Walk date – 4th March 2024

Distance – 4.1 miles

Weather – dry and mostly sunny with a brisk and gusty easterly breeze


We had a walk around Buttermere today after another incorrect weather forecast resulted in us being fooled again. We had entertained vague thoughts of taking a little saunter somewhere for a couple of hours should the weather eventually turn favourable, but we had nothing definite in mind and we hadn’t even bothered to make up lunch boxes or get out our walking gear. Beats me how these forecasts can be so wrong. After a bit of ranting and grumbling about it we eventually settled on a drive over to Buttermere to take a leisurely stroll around the water, which is always a very pleasant way to spend a couple of hours. As we travelled from east to west we noticed that the snow which fell through the night of Friday/Saturday during this last weekend had covered, quite considerably, the North Pennines and most of the fells on the eastern side of the county, even the two Mell fells were covered from top to bottom. Clough Head, the Dodds and the Helvellyn range were similarly decked out but Blencathra and the rest of the northern fells seemed only to have the same amount of snow which had fallen previously and there was nothing much to the north of the A66. The same applied the further west we went so it seemed as if the snow clouds had dumped their entire contents over the east during the night with not much left for the western side.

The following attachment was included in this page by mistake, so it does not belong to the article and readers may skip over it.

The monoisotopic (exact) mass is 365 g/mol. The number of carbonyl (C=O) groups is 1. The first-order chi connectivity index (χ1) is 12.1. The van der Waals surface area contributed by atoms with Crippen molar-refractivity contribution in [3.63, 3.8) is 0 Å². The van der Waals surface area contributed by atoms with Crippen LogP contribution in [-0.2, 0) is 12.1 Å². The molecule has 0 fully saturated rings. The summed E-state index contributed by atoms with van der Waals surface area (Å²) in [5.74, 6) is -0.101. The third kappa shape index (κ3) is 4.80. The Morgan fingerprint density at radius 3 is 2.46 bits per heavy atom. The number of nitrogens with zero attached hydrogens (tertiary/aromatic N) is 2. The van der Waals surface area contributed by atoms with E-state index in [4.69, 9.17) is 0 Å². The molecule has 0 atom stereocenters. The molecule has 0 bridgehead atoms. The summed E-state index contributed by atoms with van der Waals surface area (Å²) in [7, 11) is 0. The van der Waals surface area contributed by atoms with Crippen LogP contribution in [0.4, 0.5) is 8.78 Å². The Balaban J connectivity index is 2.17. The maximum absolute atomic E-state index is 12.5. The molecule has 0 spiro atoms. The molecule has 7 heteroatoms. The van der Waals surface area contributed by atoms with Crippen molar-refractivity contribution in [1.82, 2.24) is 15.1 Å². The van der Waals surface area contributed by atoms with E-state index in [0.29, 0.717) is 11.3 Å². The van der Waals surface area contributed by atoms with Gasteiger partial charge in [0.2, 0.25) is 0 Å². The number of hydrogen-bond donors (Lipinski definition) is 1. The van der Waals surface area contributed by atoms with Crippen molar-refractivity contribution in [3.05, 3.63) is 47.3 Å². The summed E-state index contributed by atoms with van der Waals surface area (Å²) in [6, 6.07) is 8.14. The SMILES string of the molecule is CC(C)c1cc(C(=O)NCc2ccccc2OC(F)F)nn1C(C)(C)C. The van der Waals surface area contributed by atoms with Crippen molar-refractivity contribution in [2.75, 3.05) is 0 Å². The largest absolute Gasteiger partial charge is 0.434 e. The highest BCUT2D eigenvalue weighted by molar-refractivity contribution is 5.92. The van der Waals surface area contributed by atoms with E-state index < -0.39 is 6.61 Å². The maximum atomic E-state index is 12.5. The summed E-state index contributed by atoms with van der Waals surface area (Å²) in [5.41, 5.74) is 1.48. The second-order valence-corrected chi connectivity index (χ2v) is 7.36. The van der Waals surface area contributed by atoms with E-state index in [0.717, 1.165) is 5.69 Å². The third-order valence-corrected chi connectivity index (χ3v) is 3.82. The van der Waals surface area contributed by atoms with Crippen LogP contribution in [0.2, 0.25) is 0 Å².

Gatesgarth Farm – Buttermere circular path – Gatesgarth Farm

Gatesgarth farmhouse, which is situated at the bottom of the Honister Pass road, opposite the parking area. The first photo of the day turned out to be problematic with the camera stubbornly refusing to work and it gradually dawned on me to check that the SD card was properly in place. Not only was it not properly inserted it wasn’t even there! After our last walk I had forgotten to replace it but I did have spare cards with me so I inserted one of them and we were good to go. What I didn’t realise at the time was the amount of bother using that particular card was eventually to create. More on that later.

High Crag and High Stile as we began walking away from the farm towards the path around Buttermere. Having already noticed the difference in snowfall from east to west we weren’t at all surprised to see so little snow cover on them. I guess that is old snow up there which just hasn’t melted yet.

Haystacks and Seat across the farm fields, not much snow on them either.

Nothing at all on Mellbreak or Rannerdale Knotts either. The building in the shot is Char Cottage, now known as the Char Hut which was once used as a fishing hut although I don’t know if it is still in use for that purpose as I can’t find any mention of its present usage. The barbed wire in the foreground was unavoidable even with the camera lens on maximum zoom.

Crossing Peggy’s Bridge over Warnscale Beck, notice the lack of snow on Fleetwith Pike.